scion

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English[edit]

Alternative forms[edit]

Etymology[edit]

From Old French cion, ciun, cyon, sion; all from Frankish *kid-, from Proto-Germanic *kidon, from Proto-Indo-European *geie (to split open, to sprout), same source as English chink. See also French scion and Picard chion.[1]

Pronunciation[edit]

Noun[edit]

scion (plural scions)

  1. A descendant, especially a first-generation descendant.
  2. A detached shoot or twig containing buds from a woody plant, used in grafting; a shoot or twig in a general sense.
  3. The heir to a throne.
  4. A guardian.

Quotations[edit]

  • 1956, Delano Ames, chapter 9, Crime out of Mind[1]:
    Rudolf was the bold, bad Baron of traditional melodrama. Irene was young, as pretty as a picture, fresh from a music academy in England. He was the scion of an ancient noble family; she an orphan without money or friends.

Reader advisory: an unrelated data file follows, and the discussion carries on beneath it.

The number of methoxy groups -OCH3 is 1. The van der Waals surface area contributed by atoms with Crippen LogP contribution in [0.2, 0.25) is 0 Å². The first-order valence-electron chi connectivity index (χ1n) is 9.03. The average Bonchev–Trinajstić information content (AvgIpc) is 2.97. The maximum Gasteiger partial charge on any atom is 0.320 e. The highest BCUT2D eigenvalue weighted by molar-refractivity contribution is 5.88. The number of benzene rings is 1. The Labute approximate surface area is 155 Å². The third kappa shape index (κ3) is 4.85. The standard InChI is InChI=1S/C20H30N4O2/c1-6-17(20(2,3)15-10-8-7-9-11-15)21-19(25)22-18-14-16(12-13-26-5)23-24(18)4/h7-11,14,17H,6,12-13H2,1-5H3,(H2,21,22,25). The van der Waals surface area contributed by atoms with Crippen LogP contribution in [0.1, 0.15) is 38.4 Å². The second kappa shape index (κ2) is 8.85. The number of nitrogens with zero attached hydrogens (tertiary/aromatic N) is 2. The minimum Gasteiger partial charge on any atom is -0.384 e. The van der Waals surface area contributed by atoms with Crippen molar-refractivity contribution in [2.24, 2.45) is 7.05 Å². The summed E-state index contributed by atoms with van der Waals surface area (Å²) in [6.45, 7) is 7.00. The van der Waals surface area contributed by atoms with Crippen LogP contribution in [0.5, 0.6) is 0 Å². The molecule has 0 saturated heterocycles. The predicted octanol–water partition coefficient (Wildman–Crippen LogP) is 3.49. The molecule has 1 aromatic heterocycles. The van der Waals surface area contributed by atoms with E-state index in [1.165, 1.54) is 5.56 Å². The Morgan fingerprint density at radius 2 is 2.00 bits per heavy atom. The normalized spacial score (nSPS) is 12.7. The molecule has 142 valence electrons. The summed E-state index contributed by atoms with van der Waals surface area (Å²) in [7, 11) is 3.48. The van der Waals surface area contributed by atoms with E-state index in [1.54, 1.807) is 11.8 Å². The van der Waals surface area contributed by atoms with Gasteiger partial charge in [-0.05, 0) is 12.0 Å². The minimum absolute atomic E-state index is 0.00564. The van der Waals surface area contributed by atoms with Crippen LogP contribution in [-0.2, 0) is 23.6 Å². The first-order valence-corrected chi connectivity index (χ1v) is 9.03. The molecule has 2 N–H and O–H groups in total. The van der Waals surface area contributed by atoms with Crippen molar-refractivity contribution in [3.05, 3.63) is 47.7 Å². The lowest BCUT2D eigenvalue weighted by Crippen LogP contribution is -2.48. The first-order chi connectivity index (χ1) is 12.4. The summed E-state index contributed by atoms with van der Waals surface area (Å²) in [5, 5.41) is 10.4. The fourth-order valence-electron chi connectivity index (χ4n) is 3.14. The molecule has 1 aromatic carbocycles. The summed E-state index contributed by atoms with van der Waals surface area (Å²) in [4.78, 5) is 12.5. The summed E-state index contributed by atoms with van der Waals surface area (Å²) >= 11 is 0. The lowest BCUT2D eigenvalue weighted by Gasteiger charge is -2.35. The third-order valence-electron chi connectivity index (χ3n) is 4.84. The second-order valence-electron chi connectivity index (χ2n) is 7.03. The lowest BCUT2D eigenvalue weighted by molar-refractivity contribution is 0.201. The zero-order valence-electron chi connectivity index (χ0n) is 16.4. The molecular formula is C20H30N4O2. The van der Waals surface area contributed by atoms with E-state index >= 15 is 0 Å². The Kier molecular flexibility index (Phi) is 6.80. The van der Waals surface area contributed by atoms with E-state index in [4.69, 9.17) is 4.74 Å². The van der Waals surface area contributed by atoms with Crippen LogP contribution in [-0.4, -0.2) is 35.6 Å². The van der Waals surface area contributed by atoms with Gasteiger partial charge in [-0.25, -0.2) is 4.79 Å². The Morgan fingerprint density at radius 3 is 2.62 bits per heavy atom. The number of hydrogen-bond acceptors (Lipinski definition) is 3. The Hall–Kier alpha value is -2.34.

• 1966, Sholem Aleichem, An Early Passover, Clifton Pub. Co., paperback edition, page 24
    It was said to him that those people were the scions of Zion.
  • 1986, David Leavitt, The Lost Language of Cranes, Penguin, paperback edition, page 72
    He could show his parents Eliot, scion of Derek Moulthorp, and then how could they say he was throwing his life away?

Translations[edit]

References[edit]

  1. 1.0 1.1 1.2 scion” listed in the Oxford English Dictionary [2nd Ed.; 1989]

Anagrams[edit]


French[edit]

Etymology[edit]

From Frankish *kid-, from Proto-Germanic *kidon, from Proto-Indo-European *geie (to split open, to sprout).

Noun[edit]

scion m (plural scions)

  1. scion (detached twig)
  2. tip of a fishing rod

Synonyms[edit]

See also[edit]

  • (tip of fishing rod): canne

External links[edit]